Translating to IPC: All This for 3%?

Contrary to popular belief, increasing IPC is difficult. Attempt to ensure that each execution port is fed every cycle requires having wide decoders, large out-of-order queues, fast caches, and the right execution port configuration. It might sound easy to pile it all on, however both physics and economics get in the way: the chip still has to be thermally efficient and it has to make money for the company. Every generational design update will go for what is called the ‘low-hanging fruit’: the identified changes that give the most gain for the smallest effort. Usually reducing cache latency is not always the easiest task, and for non-semiconductor engineers (myself included), it sounds like a lot of work for a small gain.

For our IPC testing, we use the following rules. Each CPU is allocated four cores, without extra threading, and power modes are disabled such that the cores run at a specific frequency only. The DRAM is set to what the processor supports, so in the case of the new CPUs, that is DDR4-2933, and the previous generation at DDR4-2666. I have recently seen threads which dispute if this is fair: this is an IPC test, not an instruction efficiency test. The DRAM official support is part of the hardware specifications, just as much as the size of the caches or the number of execution ports. Running the two CPUs at the same DRAM frequency gives an unfair advantage to one of them: either a bigger overclock/underclock, and deviates from the intended design.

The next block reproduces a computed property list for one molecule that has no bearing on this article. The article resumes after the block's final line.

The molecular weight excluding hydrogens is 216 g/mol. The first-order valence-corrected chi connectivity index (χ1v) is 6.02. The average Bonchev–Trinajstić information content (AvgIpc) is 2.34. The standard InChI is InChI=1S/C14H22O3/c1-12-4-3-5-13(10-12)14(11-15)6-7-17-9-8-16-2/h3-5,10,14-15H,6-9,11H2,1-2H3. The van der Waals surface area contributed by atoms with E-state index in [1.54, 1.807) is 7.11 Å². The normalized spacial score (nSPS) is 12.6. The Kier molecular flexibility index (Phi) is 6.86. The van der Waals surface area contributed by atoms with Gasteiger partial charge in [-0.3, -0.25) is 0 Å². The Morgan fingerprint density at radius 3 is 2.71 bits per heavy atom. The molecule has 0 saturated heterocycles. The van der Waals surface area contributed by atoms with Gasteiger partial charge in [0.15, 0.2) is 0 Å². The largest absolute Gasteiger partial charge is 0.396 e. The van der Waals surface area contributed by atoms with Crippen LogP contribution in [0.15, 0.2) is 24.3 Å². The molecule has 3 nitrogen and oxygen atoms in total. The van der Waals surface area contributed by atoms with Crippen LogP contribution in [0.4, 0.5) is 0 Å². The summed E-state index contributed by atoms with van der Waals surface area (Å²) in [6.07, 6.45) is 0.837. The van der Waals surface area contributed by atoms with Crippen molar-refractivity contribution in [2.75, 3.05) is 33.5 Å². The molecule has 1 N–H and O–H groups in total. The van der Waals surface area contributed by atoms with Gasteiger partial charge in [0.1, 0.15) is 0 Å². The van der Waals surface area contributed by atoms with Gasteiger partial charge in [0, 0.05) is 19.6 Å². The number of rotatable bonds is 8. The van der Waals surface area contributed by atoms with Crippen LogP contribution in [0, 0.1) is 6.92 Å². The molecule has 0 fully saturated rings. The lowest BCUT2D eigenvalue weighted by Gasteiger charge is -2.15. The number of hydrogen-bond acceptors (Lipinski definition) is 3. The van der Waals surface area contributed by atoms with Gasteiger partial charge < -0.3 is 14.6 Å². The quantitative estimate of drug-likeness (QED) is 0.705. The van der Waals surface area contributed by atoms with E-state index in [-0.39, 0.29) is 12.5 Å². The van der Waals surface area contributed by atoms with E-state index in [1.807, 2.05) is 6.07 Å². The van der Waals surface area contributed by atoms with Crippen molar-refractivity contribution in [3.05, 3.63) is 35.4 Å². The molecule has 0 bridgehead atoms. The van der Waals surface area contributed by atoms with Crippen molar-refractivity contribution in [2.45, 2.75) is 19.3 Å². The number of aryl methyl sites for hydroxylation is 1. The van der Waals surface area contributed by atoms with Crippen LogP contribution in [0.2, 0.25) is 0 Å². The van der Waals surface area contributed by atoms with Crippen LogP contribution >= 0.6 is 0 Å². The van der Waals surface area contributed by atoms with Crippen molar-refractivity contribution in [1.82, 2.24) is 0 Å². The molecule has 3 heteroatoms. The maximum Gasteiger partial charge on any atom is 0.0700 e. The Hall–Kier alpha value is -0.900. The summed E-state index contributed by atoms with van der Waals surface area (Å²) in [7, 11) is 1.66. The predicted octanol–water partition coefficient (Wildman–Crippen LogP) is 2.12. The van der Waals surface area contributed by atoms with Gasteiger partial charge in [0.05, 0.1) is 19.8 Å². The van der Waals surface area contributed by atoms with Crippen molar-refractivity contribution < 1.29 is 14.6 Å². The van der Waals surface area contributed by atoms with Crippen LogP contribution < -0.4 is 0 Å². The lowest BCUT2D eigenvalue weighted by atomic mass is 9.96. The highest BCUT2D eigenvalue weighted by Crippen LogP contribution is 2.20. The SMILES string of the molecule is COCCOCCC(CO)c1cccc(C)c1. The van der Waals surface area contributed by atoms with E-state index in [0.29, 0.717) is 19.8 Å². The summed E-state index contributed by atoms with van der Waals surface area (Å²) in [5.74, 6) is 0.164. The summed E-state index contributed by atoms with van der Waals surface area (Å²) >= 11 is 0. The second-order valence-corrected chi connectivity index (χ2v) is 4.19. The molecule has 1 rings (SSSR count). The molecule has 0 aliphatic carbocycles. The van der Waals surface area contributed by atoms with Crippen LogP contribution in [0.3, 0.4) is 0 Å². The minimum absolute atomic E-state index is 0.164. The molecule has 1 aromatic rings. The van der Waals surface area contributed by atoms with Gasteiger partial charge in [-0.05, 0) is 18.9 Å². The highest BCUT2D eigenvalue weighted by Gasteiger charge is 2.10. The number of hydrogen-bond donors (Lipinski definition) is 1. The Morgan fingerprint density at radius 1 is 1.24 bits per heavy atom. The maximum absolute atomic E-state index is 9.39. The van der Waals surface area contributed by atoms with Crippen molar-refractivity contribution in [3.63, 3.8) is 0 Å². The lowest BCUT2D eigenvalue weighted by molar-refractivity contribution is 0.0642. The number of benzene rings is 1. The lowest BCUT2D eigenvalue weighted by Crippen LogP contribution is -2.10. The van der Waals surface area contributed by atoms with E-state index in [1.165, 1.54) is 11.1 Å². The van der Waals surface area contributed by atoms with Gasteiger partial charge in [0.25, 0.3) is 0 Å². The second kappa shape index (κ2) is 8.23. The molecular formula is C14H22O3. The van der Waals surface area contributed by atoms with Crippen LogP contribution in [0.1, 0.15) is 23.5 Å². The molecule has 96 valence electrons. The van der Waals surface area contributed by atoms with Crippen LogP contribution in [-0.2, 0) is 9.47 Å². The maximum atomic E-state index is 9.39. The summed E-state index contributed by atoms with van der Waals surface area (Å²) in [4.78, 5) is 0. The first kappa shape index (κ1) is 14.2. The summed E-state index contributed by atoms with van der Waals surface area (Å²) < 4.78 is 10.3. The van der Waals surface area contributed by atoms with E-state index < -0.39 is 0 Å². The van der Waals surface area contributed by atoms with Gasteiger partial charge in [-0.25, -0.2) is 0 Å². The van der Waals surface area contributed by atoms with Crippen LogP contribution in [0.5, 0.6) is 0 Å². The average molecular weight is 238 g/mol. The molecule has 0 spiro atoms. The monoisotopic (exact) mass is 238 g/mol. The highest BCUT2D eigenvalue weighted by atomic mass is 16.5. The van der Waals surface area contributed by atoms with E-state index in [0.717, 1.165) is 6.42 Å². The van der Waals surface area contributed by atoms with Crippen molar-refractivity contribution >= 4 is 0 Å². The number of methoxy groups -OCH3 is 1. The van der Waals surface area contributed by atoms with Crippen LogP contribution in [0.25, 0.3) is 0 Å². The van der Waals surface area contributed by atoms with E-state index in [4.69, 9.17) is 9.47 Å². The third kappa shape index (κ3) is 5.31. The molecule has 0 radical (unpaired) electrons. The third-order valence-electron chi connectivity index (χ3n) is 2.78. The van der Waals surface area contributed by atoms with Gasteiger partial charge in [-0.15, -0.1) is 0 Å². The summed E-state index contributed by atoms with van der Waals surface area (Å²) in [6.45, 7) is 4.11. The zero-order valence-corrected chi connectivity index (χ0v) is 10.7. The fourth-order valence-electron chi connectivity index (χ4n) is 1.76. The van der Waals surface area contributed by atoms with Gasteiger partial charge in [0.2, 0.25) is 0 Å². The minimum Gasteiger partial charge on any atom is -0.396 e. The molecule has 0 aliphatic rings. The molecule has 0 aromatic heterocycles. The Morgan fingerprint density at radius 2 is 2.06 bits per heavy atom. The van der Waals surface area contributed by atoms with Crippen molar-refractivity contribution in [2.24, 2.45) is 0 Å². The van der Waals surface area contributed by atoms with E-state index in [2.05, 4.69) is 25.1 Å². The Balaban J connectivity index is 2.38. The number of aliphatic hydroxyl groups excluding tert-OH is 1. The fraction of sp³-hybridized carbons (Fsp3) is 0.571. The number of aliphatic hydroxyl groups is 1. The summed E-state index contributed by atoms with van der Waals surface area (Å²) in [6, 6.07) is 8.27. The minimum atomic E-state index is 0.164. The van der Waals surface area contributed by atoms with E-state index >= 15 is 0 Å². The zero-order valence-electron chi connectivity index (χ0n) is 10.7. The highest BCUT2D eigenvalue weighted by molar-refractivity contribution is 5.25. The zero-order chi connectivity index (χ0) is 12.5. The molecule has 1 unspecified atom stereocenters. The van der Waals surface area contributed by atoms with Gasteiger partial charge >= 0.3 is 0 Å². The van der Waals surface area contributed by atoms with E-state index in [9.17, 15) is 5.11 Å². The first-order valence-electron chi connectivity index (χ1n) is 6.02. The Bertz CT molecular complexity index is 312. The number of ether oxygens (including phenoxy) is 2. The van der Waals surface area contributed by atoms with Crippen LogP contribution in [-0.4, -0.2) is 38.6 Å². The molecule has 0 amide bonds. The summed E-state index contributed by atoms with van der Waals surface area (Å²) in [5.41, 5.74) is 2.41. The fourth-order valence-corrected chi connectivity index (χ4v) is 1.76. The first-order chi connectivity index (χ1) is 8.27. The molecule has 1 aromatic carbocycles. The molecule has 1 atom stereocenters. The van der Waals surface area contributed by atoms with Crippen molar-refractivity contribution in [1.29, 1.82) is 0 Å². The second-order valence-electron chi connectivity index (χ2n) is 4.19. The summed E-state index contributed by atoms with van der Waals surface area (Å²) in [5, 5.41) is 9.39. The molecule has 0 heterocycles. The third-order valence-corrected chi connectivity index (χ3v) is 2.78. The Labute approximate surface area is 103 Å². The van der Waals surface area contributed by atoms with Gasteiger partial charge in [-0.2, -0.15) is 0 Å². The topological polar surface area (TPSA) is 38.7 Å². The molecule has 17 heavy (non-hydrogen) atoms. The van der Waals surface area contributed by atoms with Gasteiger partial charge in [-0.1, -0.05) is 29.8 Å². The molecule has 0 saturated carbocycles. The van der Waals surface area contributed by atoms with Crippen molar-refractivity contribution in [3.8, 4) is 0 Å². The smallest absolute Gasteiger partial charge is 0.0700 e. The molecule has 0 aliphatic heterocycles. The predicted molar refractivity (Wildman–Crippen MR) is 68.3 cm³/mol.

So in our test, we take the new Ryzen 7 2700X, the first generation Ryzen 7 1800X, and the pre-Zen Bristol Ridge based A12-9800, which is based on the AM4 platform and uses DDR4. We set each processors at four cores, no multi-threading, and 3.0 GHz, then ran through some of our tests.

For this graph we have rooted the first generation Ryzen 7 1800X as our 100% marker, with the blue columns as the Ryzen 7 2700X. The problem with trying to identify a 3% IPC increase is that 3% could easily fall within the noise of a benchmark run: if the cache is not fully set before the run, it could encounter different performance. Shown above, a good number of tests fall in that +/- 2% range.

However, for compute heavy tasks, there are 3-4% benefits: Corona, LuxMark, CineBench and GeekBench are the ones here. We haven’t included the GeekBench sub-test results in the graph above, but most of those fall into the 2-5% category for gains.

If we take out Cinebench R15 nT result and the Geekbench memory tests, the average of all of the tests comes out to a +3.1% gain for the new Ryzen 2700X. That sounds bang on the money for what AMD stated it would do.

Cycling back to that Cinebench R15 nT result that showed a 22% gain. We also had some other IPC testing done at 3.0 GHz but with 8C/16T (which we couldn’t compare to Bristol Ridge), and a few other tests also showed 20%+ gains. This is probably a sign that AMD might have also adjusted how it manages its simultaneous multi-threading. This requires further testing.

AMD’s Overall 10% Increase